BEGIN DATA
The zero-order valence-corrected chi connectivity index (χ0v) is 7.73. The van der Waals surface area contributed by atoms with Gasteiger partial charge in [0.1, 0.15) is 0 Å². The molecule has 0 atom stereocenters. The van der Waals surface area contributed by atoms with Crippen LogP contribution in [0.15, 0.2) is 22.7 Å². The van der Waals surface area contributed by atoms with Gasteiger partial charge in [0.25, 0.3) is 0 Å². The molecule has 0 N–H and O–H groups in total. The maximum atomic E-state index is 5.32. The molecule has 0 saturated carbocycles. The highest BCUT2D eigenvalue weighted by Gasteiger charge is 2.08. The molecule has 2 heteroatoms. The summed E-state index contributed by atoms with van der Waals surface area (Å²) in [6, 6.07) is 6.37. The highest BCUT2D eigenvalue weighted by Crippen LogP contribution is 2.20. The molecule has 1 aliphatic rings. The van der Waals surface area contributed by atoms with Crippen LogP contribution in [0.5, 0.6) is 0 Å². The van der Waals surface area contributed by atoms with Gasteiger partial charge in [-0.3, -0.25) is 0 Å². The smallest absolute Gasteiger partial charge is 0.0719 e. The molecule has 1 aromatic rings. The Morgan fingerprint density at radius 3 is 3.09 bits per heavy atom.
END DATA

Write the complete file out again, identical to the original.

The zero-order valence-corrected chi connectivity index (χ0v) is 7.73. The van der Waals surface area contributed by atoms with Gasteiger partial charge in [0.1, 0.15) is 0 Å². The molecule has 0 atom stereocenters. The van der Waals surface area contributed by atoms with Crippen LogP contribution in [0.15, 0.2) is 22.7 Å². The van der Waals surface area contributed by atoms with Gasteiger partial charge in [0.25, 0.3) is 0 Å². The molecule has 0 N–H and O–H groups in total. The maximum atomic E-state index is 5.32. The molecule has 0 saturated carbocycles. The highest BCUT2D eigenvalue weighted by Gasteiger charge is 2.08. The molecule has 2 heteroatoms. The summed E-state index contributed by atoms with van der Waals surface area (Å²) in [6, 6.07) is 6.37. The highest BCUT2D eigenvalue weighted by Crippen LogP contribution is 2.20. The molecule has 1 aliphatic rings. The van der Waals surface area contributed by atoms with Crippen LogP contribution in [0.5, 0.6) is 0 Å². The van der Waals surface area contributed by atoms with Gasteiger partial charge in [-0.3, -0.25) is 0 Å². The smallest absolute Gasteiger partial charge is 0.0719 e. The molecule has 1 aromatic rings. The Morgan fingerprint density at radius 3 is 3.09 bits per heavy atom.